My drive comes from the passion I have for my community. I want my life and work to be about helping people and bringing them together. It is so rewarding for me to get emails from young queers thanking me for what I do because it makes it easier for them to be gay and feel comfortable in their own skin. That makes it all worth it to me. What I do sends the message that I believe in our rights and am here to fight for them. That makes much more sense to me than spending my days checking into an office or selling my soul to corporate America.

NCI: Talk about the struggles that go into putting together a successful one off party and a successful weekly party. How many hours go into preparing for one night?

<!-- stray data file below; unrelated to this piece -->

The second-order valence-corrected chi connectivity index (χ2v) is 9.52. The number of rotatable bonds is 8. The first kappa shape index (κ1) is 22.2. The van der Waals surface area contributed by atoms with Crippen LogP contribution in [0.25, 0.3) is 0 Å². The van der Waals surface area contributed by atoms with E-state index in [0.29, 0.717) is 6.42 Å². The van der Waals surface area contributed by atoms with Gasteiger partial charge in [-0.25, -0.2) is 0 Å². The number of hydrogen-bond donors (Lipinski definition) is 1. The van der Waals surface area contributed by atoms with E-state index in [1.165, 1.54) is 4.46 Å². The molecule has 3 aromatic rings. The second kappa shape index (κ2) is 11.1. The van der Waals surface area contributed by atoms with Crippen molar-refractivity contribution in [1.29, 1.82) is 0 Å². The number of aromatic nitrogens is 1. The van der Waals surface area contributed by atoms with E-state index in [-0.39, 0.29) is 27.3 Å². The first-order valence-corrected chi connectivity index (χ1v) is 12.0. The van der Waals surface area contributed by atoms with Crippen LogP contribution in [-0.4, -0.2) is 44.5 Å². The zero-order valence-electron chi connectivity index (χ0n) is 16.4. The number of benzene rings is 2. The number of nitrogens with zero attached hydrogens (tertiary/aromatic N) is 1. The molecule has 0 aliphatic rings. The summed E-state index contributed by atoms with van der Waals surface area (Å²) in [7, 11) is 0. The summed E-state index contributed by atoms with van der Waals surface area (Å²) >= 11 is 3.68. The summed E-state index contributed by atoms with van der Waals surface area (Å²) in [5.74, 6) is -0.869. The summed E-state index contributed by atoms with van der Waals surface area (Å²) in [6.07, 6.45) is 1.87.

SH: They are very different beasts. When I am doing a one off party, it’s really best to have at least a month of preparation. If it’s a big annual party like Siren Pride our team usually works on it for at least four months. The concepts get kicked around almost as soon as the last one is done.  It takes lots of hours. People really do not have any idea how much work it is to create a good party. It’s not just a FB invite. It’s a long term relationships with venues, talent and guests. It’s marketing across the board. It’s creative work to develop press, fliers and the look and feel of event. It’s decision making. It’s gambling. I have to decide which is the right DJ to make this crowd pop? What are the right hours for this night? The list goes on and on…